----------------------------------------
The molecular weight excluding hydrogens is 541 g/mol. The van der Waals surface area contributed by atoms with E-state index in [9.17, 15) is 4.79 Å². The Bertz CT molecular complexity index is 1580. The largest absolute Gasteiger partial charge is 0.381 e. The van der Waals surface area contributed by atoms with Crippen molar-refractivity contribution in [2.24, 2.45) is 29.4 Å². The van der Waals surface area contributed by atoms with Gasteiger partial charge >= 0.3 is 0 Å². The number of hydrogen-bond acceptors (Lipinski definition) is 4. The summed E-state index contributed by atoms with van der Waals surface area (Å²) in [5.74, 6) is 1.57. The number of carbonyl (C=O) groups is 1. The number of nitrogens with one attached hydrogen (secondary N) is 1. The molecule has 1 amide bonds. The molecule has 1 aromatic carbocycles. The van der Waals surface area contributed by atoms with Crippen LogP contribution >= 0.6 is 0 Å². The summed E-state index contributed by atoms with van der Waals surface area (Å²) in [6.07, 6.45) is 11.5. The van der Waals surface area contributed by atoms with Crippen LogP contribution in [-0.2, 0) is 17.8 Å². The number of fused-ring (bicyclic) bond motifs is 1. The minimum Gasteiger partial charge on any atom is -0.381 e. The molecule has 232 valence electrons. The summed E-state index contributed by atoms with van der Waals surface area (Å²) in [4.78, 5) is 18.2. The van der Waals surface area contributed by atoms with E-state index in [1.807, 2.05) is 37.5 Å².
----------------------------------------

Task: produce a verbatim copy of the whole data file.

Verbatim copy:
The molecular weight excluding hydrogens is 541 g/mol. The van der Waals surface area contributed by atoms with E-state index in [9.17, 15) is 4.79 Å². The Bertz CT molecular complexity index is 1580. The largest absolute Gasteiger partial charge is 0.381 e. The van der Waals surface area contributed by atoms with Crippen molar-refractivity contribution in [2.24, 2.45) is 29.4 Å². The van der Waals surface area contributed by atoms with Gasteiger partial charge >= 0.3 is 0 Å². The number of hydrogen-bond acceptors (Lipinski definition) is 4. The summed E-state index contributed by atoms with van der Waals surface area (Å²) in [5.74, 6) is 1.57. The number of carbonyl (C=O) groups is 1. The number of nitrogens with one attached hydrogen (secondary N) is 1. The molecule has 1 amide bonds. The molecule has 1 aromatic carbocycles. The van der Waals surface area contributed by atoms with Crippen LogP contribution >= 0.6 is 0 Å². The summed E-state index contributed by atoms with van der Waals surface area (Å²) in [6.07, 6.45) is 11.5. The van der Waals surface area contributed by atoms with Crippen LogP contribution in [-0.2, 0) is 17.8 Å². The number of fused-ring (bicyclic) bond motifs is 1. The minimum Gasteiger partial charge on any atom is -0.381 e. The molecule has 232 valence electrons. The summed E-state index contributed by atoms with van der Waals surface area (Å²) in [4.78, 5) is 18.2. The van der Waals surface area contributed by atoms with E-state index in [1.807, 2.05) is 37.5 Å².